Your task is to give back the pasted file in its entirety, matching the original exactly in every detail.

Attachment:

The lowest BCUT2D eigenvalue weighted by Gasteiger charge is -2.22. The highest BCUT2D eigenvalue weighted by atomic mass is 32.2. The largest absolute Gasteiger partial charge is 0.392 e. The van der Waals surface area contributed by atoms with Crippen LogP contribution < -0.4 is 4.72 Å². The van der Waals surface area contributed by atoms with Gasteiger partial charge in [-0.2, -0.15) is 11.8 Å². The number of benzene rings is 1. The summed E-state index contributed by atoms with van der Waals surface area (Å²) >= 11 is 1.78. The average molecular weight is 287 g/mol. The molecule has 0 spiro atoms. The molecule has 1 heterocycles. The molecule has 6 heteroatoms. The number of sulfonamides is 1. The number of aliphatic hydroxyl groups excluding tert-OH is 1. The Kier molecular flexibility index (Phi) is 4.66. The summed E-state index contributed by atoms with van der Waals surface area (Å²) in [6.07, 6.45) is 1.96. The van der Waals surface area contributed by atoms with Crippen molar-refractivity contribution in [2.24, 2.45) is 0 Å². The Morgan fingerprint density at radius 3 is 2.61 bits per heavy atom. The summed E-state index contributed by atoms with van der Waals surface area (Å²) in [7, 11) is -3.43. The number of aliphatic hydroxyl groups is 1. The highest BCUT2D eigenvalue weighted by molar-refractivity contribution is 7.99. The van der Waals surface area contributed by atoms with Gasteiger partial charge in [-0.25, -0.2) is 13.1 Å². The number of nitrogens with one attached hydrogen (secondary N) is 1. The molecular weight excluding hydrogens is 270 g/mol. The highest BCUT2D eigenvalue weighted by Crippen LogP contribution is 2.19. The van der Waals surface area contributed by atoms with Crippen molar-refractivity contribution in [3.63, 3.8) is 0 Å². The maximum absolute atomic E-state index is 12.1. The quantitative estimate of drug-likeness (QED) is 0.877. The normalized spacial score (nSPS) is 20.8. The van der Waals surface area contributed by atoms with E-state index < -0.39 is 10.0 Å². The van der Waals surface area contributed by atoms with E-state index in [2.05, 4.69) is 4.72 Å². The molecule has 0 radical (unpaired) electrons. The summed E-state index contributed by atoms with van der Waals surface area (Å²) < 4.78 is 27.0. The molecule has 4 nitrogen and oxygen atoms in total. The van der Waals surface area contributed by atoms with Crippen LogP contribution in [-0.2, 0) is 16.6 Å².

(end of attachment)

The lowest BCUT2D eigenvalue weighted by Gasteiger charge is -2.22. The highest BCUT2D eigenvalue weighted by atomic mass is 32.2. The largest absolute Gasteiger partial charge is 0.392 e. The van der Waals surface area contributed by atoms with Crippen LogP contribution < -0.4 is 4.72 Å². The van der Waals surface area contributed by atoms with Gasteiger partial charge in [-0.2, -0.15) is 11.8 Å². The number of benzene rings is 1. The summed E-state index contributed by atoms with van der Waals surface area (Å²) >= 11 is 1.78. The average molecular weight is 287 g/mol. The molecule has 0 spiro atoms. The molecule has 1 heterocycles. The molecule has 6 heteroatoms. The number of sulfonamides is 1. The number of aliphatic hydroxyl groups excluding tert-OH is 1. The Kier molecular flexibility index (Phi) is 4.66. The summed E-state index contributed by atoms with van der Waals surface area (Å²) in [6.07, 6.45) is 1.96. The van der Waals surface area contributed by atoms with Crippen molar-refractivity contribution in [2.24, 2.45) is 0 Å². The Morgan fingerprint density at radius 3 is 2.61 bits per heavy atom. The summed E-state index contributed by atoms with van der Waals surface area (Å²) in [7, 11) is -3.43. The number of aliphatic hydroxyl groups is 1. The highest BCUT2D eigenvalue weighted by molar-refractivity contribution is 7.99. The van der Waals surface area contributed by atoms with Gasteiger partial charge in [-0.25, -0.2) is 13.1 Å². The number of nitrogens with one attached hydrogen (secondary N) is 1. The molecular weight excluding hydrogens is 270 g/mol. The highest BCUT2D eigenvalue weighted by Crippen LogP contribution is 2.19. The van der Waals surface area contributed by atoms with Crippen molar-refractivity contribution in [3.63, 3.8) is 0 Å². The maximum absolute atomic E-state index is 12.1. The quantitative estimate of drug-likeness (QED) is 0.877. The normalized spacial score (nSPS) is 20.8. The van der Waals surface area contributed by atoms with E-state index < -0.39 is 10.0 Å². The van der Waals surface area contributed by atoms with E-state index in [2.05, 4.69) is 4.72 Å². The molecule has 0 radical (unpaired) electrons. The summed E-state index contributed by atoms with van der Waals surface area (Å²) < 4.78 is 27.0. The molecule has 4 nitrogen and oxygen atoms in total. The van der Waals surface area contributed by atoms with Crippen LogP contribution in [-0.2, 0) is 16.6 Å².